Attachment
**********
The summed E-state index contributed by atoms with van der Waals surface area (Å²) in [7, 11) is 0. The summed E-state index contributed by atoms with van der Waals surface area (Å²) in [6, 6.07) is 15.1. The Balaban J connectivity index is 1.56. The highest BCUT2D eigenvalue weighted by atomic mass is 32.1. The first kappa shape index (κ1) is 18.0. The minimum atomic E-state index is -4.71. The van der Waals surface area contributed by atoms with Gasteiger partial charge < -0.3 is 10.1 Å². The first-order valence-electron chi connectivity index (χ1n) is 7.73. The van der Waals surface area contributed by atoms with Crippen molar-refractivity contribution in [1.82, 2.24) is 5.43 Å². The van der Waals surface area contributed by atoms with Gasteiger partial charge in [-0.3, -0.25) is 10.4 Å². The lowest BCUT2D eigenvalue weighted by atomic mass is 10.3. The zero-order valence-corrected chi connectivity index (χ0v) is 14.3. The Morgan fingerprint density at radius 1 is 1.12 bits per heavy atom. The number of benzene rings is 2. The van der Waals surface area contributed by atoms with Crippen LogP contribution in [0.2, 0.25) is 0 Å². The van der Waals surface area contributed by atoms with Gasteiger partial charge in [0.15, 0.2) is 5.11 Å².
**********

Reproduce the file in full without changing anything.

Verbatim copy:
The summed E-state index contributed by atoms with van der Waals surface area (Å²) in [7, 11) is 0. The summed E-state index contributed by atoms with van der Waals surface area (Å²) in [6, 6.07) is 15.1. The Balaban J connectivity index is 1.56. The highest BCUT2D eigenvalue weighted by atomic mass is 32.1. The first kappa shape index (κ1) is 18.0. The minimum atomic E-state index is -4.71. The van der Waals surface area contributed by atoms with Gasteiger partial charge < -0.3 is 10.1 Å². The first-order valence-electron chi connectivity index (χ1n) is 7.73. The van der Waals surface area contributed by atoms with Crippen molar-refractivity contribution in [1.82, 2.24) is 5.43 Å². The van der Waals surface area contributed by atoms with Gasteiger partial charge in [-0.3, -0.25) is 10.4 Å². The lowest BCUT2D eigenvalue weighted by atomic mass is 10.3. The zero-order valence-corrected chi connectivity index (χ0v) is 14.3. The Morgan fingerprint density at radius 1 is 1.12 bits per heavy atom. The number of benzene rings is 2. The van der Waals surface area contributed by atoms with Crippen LogP contribution in [0.2, 0.25) is 0 Å². The van der Waals surface area contributed by atoms with Gasteiger partial charge in [0.15, 0.2) is 5.11 Å².